Franklin Connection - Serving Franklin County, WA

By Lance Izumi
Center for Education at the Pacific Research Institute 

Homeschooling will boom long after COVID-19


Last updated 1/5/2022 at 11:12am

Public school student enrollment has nosedived as parental disgust with school COVID-19 policies, student learning losses and controversial curricula has gone through the roof.

In the wake of this enrollment implosion, homeschooling has boomed across the country. At the beginning of the current school year, the U.S. Department of Education estimated that 1.5 million students had left the public schools since the COVID-19 pandemic began.

If students are not enrolling in public schools, where are they going? The numbers show that many former public school students are now being homeschooled.

The U.S. Census Bureau found that the percentage of homeschooling households more than doubled nationwide in 2020 from 5% in spring to 11% in the fall.

According to a recent University of Michigan study, from 2020 to 2021, the enrollment at public schools in Michigan fell by nearly 46,000 students, more than a 3% drop. Among kindergartners, there was a decrease of more than 11%.

The increase in homeschoolers does not come from just a narrow segment of the American population. A University of Washington-Bothell analysis found, "The diversity of homeschoolers in the U.S. mirrors the diversity of all students nationally," including all racial, religious, political and income groups.

For instance, the Census Bureau found that among black American households the increase in homeschooling was much steeper than in the country as a whole, rising from 3% to 16%, a five-fold jump.

This increase in black homeschooling is not surprising given recent research by McKinsey and Co. that found "students in majority black schools ended the [2020-21 school] year with six months of unfinished learning."

Demetria Zinga, one of the country's top black homeschool YouTubers, says, "I believe homeschooling is growing and exploding amongst African Americans and there will be more and more homeschoolers."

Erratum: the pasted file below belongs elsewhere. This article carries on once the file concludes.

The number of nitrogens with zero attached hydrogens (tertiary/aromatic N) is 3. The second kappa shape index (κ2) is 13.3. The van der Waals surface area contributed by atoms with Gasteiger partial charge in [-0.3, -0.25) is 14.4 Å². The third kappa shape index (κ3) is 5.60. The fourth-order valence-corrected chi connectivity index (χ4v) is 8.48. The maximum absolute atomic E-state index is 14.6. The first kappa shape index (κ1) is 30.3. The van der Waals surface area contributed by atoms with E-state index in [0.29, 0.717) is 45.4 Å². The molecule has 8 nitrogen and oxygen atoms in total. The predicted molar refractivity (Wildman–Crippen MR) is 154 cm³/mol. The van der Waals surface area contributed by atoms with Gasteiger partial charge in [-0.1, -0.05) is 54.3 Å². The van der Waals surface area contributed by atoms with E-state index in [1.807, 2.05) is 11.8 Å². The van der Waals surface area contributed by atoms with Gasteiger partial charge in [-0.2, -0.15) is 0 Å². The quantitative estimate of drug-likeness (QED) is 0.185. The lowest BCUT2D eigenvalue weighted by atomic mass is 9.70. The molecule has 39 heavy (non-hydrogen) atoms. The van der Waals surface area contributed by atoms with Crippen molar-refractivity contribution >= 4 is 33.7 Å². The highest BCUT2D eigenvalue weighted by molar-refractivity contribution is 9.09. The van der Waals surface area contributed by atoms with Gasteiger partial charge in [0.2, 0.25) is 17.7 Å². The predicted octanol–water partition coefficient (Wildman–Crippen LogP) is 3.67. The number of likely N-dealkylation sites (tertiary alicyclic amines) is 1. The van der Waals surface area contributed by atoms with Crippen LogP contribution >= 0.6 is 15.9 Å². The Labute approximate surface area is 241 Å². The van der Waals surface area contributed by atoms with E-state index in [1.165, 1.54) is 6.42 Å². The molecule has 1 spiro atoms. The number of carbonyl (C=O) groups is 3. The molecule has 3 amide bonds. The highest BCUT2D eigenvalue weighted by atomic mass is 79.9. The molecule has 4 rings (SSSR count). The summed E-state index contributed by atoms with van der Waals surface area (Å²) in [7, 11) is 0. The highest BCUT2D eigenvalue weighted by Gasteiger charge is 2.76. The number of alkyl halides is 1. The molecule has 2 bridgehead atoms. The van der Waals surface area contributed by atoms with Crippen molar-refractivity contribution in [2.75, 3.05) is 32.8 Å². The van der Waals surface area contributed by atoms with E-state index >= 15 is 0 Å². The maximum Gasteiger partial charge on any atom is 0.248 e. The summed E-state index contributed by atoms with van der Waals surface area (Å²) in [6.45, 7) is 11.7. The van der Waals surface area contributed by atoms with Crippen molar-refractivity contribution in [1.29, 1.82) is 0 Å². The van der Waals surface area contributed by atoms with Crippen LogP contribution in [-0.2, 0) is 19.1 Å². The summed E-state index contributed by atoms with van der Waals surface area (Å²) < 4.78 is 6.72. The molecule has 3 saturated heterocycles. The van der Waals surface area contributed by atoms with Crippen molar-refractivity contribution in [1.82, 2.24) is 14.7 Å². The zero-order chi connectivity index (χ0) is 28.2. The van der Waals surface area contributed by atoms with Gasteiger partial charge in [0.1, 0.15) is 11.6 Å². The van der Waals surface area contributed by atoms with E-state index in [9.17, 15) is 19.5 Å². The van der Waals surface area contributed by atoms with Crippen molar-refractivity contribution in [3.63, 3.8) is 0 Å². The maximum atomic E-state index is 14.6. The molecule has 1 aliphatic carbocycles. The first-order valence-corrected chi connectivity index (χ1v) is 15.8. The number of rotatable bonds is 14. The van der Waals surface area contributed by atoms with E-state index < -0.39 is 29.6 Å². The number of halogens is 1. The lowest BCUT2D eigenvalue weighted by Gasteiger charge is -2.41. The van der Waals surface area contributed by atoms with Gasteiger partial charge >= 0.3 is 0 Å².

Homeschool mom Magda Gomez, an immigrant from Mexico, has become an activist for homeschooling in the Hispanic community.

"We Hispanics as a culture are usually very protective and loving towards our children,” she said. “However, I explain that love is not enough to raise our children. We have to educate ourselves in different areas [of education], especially since we are not in our [native] country but are immigrants.

"It is my dream to see more Hispanic families doing homeschool."

Her dream is coming true with homeschooling doubling among Hispanic households, from 6% to 12%.

In addition to the racial diversity of homeschoolers, in 2021 the school-choice organization EdChoice found: "Many parents of children with autism, ADHD, and other neuro-developmental disorders report that public schools cannot effectively address their child's specialized learning needs."

Pediatric nurse and homeschool mom Jackie Nunes un-enrolled her special-needs daughter from public school.

"There just wasn't enough of the things that matter – time, attention, patience, persistence, passion, support."

The COVID-19 pandemic has exposed all the flaws in the one-size-fits-all public schools, which is why the homeschool boom is shaking up American education.

– Lance Izumi is senior director of the Center for Education at the Pacific Research Institute.


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